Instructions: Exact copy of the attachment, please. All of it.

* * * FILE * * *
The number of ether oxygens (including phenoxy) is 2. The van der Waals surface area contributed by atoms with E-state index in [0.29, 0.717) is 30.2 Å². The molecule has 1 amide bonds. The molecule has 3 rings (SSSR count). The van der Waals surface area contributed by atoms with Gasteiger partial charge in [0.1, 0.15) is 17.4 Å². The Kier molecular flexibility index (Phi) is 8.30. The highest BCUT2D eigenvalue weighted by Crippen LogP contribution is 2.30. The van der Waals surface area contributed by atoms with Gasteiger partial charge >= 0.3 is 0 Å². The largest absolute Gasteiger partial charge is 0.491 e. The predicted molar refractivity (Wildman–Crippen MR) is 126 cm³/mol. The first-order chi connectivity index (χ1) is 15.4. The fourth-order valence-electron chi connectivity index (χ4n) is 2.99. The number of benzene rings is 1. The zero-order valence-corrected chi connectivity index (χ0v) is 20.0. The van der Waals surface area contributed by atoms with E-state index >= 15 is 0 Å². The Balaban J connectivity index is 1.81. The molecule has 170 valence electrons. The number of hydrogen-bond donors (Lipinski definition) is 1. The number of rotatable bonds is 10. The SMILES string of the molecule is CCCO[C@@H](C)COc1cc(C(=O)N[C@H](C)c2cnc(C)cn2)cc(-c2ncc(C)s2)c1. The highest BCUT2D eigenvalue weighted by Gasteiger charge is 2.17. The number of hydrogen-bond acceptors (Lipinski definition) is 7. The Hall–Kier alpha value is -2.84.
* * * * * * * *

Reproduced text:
The number of ether oxygens (including phenoxy) is 2. The van der Waals surface area contributed by atoms with E-state index in [0.29, 0.717) is 30.2 Å². The molecule has 1 amide bonds. The molecule has 3 rings (SSSR count). The van der Waals surface area contributed by atoms with Gasteiger partial charge in [0.1, 0.15) is 17.4 Å². The Kier molecular flexibility index (Phi) is 8.30. The highest BCUT2D eigenvalue weighted by Crippen LogP contribution is 2.30. The van der Waals surface area contributed by atoms with Gasteiger partial charge >= 0.3 is 0 Å². The largest absolute Gasteiger partial charge is 0.491 e. The predicted molar refractivity (Wildman–Crippen MR) is 126 cm³/mol. The first-order chi connectivity index (χ1) is 15.4. The fourth-order valence-electron chi connectivity index (χ4n) is 2.99. The number of benzene rings is 1. The zero-order valence-corrected chi connectivity index (χ0v) is 20.0. The van der Waals surface area contributed by atoms with E-state index >= 15 is 0 Å². The Balaban J connectivity index is 1.81. The molecule has 170 valence electrons. The number of hydrogen-bond donors (Lipinski definition) is 1. The number of rotatable bonds is 10. The SMILES string of the molecule is CCCO[C@@H](C)COc1cc(C(=O)N[C@H](C)c2cnc(C)cn2)cc(-c2ncc(C)s2)c1. The highest BCUT2D eigenvalue weighted by Gasteiger charge is 2.17. The number of hydrogen-bond acceptors (Lipinski definition) is 7. The Hall–Kier alpha value is -2.84.